PerspectiveEcology

Messages from a Mountain

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Science  19 May 2000:
Vol. 288, Issue 5469, pp. 1183-1184
DOI: 10.1126/science.288.5469.1183

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Summary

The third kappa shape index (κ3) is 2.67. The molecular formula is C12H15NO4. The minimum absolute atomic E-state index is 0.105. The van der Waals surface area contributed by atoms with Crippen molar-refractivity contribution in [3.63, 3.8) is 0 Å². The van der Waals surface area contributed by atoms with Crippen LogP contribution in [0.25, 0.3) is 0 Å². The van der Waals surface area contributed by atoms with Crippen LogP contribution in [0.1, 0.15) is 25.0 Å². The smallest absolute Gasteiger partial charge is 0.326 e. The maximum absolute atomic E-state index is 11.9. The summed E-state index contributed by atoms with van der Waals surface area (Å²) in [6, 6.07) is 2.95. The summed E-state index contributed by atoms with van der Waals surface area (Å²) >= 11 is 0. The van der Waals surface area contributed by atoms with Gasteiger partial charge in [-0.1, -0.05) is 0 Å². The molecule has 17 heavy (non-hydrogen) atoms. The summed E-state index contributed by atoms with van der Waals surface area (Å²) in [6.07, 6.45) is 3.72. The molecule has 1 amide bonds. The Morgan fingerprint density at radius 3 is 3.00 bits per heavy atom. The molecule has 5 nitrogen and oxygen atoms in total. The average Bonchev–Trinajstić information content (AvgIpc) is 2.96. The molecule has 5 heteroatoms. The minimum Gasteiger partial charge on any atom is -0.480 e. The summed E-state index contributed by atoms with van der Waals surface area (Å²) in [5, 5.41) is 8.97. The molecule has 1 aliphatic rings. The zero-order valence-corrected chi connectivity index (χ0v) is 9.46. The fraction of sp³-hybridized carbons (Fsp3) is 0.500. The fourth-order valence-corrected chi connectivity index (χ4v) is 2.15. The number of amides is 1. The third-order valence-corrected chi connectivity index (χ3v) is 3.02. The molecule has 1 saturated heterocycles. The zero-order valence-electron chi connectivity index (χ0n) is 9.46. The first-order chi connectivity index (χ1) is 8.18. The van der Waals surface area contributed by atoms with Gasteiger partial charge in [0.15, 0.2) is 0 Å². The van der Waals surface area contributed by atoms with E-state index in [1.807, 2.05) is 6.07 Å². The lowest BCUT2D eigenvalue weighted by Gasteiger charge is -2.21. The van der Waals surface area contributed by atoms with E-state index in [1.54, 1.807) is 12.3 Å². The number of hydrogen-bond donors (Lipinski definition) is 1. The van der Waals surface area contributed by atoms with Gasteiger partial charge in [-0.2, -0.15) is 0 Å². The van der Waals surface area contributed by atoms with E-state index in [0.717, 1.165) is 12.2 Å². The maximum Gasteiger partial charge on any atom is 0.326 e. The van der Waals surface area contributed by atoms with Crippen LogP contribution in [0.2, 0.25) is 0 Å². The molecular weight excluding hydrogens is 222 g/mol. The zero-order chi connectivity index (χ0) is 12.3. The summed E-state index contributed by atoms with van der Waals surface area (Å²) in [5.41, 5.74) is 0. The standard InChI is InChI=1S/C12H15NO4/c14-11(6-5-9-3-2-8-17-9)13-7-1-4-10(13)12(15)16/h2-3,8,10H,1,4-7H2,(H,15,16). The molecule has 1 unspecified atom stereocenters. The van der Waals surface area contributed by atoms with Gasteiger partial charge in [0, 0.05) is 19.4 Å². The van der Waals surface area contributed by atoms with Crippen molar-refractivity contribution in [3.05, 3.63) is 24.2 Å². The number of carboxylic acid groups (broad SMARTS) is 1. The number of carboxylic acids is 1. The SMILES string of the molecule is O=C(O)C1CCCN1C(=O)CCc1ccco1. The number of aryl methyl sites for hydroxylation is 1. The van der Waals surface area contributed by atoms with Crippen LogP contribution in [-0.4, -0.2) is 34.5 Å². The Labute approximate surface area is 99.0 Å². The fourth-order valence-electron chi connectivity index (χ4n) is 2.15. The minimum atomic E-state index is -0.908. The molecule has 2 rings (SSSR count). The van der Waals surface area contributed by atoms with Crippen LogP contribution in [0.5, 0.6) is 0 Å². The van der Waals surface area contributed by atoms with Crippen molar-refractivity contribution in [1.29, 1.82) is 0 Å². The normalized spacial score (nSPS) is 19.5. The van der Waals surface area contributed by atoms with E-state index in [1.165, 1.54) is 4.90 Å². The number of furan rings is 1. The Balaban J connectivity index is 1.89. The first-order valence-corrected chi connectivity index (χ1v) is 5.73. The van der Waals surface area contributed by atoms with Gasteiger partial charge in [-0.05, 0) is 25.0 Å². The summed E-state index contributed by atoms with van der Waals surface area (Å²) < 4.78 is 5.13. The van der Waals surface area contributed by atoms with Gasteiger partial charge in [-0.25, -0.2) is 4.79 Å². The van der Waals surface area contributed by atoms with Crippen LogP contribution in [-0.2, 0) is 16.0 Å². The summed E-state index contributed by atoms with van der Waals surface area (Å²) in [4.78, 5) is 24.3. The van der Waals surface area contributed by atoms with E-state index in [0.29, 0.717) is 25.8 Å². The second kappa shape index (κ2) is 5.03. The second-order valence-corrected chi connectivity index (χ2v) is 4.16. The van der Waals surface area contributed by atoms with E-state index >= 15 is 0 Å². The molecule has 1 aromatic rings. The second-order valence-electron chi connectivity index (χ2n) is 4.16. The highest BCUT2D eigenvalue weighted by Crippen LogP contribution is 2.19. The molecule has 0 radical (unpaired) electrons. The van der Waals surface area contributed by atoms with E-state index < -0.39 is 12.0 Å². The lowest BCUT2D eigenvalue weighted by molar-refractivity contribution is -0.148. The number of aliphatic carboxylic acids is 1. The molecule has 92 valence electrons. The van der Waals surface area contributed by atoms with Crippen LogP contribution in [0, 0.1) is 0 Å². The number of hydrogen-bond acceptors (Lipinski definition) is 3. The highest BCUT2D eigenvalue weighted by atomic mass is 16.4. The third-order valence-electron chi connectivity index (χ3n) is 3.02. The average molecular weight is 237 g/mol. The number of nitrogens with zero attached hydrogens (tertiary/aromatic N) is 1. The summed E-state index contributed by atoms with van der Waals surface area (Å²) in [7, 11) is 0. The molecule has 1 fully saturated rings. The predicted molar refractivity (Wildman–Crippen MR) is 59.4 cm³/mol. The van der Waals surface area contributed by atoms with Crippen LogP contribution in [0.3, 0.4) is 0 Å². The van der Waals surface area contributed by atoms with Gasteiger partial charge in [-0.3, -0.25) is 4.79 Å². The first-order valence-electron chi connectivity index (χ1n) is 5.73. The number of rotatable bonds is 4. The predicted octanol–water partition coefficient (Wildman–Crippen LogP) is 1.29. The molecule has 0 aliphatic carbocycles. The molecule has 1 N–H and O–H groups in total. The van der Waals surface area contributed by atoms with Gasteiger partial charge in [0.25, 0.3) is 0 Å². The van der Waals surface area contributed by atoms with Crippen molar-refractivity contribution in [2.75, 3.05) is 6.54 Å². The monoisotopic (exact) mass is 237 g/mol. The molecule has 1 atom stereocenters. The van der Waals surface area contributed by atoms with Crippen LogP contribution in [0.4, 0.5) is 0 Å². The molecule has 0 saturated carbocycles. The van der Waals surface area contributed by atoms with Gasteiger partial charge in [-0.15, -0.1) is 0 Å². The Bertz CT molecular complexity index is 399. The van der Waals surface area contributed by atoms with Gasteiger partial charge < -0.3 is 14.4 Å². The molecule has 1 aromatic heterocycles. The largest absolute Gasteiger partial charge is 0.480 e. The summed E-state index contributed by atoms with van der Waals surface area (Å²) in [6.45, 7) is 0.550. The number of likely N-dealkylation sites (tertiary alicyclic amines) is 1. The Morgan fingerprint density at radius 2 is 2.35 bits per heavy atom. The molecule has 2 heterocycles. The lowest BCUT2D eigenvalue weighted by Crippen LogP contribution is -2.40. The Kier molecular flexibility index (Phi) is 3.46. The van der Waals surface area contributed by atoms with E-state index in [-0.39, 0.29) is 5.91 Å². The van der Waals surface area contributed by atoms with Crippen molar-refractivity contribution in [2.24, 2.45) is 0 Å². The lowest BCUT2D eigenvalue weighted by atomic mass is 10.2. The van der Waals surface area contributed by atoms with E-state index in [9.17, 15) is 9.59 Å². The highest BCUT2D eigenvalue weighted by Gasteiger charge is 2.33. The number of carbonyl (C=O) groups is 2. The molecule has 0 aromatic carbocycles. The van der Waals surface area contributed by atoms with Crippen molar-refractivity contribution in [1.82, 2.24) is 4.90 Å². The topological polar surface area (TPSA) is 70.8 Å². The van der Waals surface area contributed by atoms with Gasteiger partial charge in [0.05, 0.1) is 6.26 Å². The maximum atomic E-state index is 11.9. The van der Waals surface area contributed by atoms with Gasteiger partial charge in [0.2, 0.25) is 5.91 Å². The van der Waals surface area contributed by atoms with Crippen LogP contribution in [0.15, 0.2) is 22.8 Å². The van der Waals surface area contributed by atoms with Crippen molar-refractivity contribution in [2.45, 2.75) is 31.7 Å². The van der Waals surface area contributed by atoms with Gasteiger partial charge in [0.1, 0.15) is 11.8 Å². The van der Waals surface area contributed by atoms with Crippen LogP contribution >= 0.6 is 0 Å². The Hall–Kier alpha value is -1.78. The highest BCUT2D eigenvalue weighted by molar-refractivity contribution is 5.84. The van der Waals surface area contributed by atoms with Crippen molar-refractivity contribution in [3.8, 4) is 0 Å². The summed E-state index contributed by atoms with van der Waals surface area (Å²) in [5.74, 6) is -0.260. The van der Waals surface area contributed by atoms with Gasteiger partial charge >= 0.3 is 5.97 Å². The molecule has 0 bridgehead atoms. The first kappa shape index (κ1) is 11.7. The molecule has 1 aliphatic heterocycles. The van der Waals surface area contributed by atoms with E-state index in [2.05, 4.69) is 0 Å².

Mt. St. Helens' eruption on 18 May 1980 devastated a vast forested area, creating an unprecedented natural laboratory for studying the effects of large disturbances on ecosystems. As Franklin and MacMahon discuss in this Perspective, recovery was found not to follow the expected pattern of "ecological succession" from the edges. Rather, it was found to be highly heterogeneous, with surviving organisms and organic structures such as tree boles and standing dead trees playing a major role. In a related Perspective, Newhall discusses the geological lessons learned from the eruption.